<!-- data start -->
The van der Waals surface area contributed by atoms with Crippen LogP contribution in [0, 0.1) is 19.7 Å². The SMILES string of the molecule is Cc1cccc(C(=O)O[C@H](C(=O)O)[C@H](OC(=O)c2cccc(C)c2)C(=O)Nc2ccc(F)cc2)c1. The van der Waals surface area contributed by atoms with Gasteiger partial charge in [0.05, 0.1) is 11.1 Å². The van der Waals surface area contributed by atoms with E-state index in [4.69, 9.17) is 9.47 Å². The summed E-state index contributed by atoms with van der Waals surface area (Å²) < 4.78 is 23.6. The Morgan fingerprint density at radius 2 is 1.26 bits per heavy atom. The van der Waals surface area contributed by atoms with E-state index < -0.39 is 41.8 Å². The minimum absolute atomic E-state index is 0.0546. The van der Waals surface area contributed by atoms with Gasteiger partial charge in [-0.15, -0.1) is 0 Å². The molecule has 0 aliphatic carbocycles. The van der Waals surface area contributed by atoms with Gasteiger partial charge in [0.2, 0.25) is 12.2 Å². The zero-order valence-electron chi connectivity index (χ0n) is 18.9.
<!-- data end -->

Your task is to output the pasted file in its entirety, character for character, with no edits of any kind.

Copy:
The van der Waals surface area contributed by atoms with Crippen LogP contribution in [0, 0.1) is 19.7 Å². The SMILES string of the molecule is Cc1cccc(C(=O)O[C@H](C(=O)O)[C@H](OC(=O)c2cccc(C)c2)C(=O)Nc2ccc(F)cc2)c1. The van der Waals surface area contributed by atoms with Gasteiger partial charge in [0.05, 0.1) is 11.1 Å². The van der Waals surface area contributed by atoms with E-state index in [4.69, 9.17) is 9.47 Å². The summed E-state index contributed by atoms with van der Waals surface area (Å²) < 4.78 is 23.6. The Morgan fingerprint density at radius 2 is 1.26 bits per heavy atom. The van der Waals surface area contributed by atoms with E-state index < -0.39 is 41.8 Å². The minimum absolute atomic E-state index is 0.0546. The van der Waals surface area contributed by atoms with Gasteiger partial charge in [-0.15, -0.1) is 0 Å². The molecule has 0 aliphatic carbocycles. The van der Waals surface area contributed by atoms with Gasteiger partial charge in [0.2, 0.25) is 12.2 Å². The zero-order valence-electron chi connectivity index (χ0n) is 18.9.